If paperless systems can be put to use in any industry that seems like it would benefit from customers and workers carrying various paper records, why wouldn't this same tactic be beneficial in a traditional office?
It doesn't matter what domain you're in or the size of your company - any business can avail benefits of going paperless by embracing
This might be the mindset of some leaders within the travel sector, as airlines are beginning to incorporate electronic document imaging into different aspects of their operations. For instance, some companies are issuing paperless tickets to tech-savvy flyers in order to cut down on the amount of paper used. Others are no longer providing pilots with various tangible forms and reports for flights, instead giving them devices like tablets and allowing them to access digital documents.
If these strategies can be put to good use in an industry that seems like it would benefit from customers and workers carrying various paper records, why wouldn't this same tactic be lucrative in a traditional office? Many businesses may use more paper than the average airline, thereby making this process more effective in a corporate setting.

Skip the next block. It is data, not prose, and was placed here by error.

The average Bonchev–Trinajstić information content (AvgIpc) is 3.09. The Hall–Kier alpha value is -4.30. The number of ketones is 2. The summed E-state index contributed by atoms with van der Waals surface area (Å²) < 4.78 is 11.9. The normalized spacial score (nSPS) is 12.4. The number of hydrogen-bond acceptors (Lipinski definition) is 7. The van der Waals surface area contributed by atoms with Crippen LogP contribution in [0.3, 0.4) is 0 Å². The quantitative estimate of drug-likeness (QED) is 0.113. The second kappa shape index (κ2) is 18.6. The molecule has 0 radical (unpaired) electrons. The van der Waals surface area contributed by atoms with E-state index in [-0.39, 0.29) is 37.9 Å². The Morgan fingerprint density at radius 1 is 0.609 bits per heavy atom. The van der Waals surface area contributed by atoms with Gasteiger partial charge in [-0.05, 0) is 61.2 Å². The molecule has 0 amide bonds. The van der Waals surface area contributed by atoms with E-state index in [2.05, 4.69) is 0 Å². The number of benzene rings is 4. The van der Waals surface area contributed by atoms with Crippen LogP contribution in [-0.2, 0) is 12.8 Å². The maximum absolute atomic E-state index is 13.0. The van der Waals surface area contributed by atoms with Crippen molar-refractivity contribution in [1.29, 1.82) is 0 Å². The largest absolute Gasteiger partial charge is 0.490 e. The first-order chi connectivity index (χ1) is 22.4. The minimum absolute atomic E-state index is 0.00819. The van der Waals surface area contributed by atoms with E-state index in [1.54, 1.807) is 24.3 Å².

Massive savings seen by giving pilots new devices
Thus far, the paperless system that will be adopted by Delta Airlines later on in 2013 is being
The digital information available on the gadgets will replace flight kits, the news provider detailed, which currently contain numerous paper reports, such as operating and reference manuals, weighing in at an average of 38 pounds per pilot.
On a more practical note, something that many business leaders would be able to enjoy, Delta's shift to a paperless system also reduces messes and can keep flight professionals on task more, Delta Senior Vice President of Flight Operations Captain Steve Dickson told the Business Chronicle.
"This intuitive device puts key information at our pilots' fingertips right when they need it," Dickson noted. "By eliminating paper, we'll reduce clutter and minimize time spent looking for flight information, allowing our pilots the opportunity to develop greater situational awareness in the air and on the ground."
TSA expanding paperless programs
According to The Corsair, the Transportation Security Administration (TSA) has been taking action that includes digitization in order to make air travel more efficient and safer since September 11, 2001. The news source stated that one such move to this end includes
The Corsair counts this under the realm of technical improvements made by the TSA in recent years. A program of this nature would allow passengers to use identification to check in at kiosks or online prior to the departure of the plane. The QR
This would greatly expedite the boarding process, making it easier for everyone involved. After all, think about how easy it is for a small ticket to fall out of a traveler's pocket. This is not much different from an important corporate paper getting lost in a pile of documents or being misfiled, something that can also have dire consequences.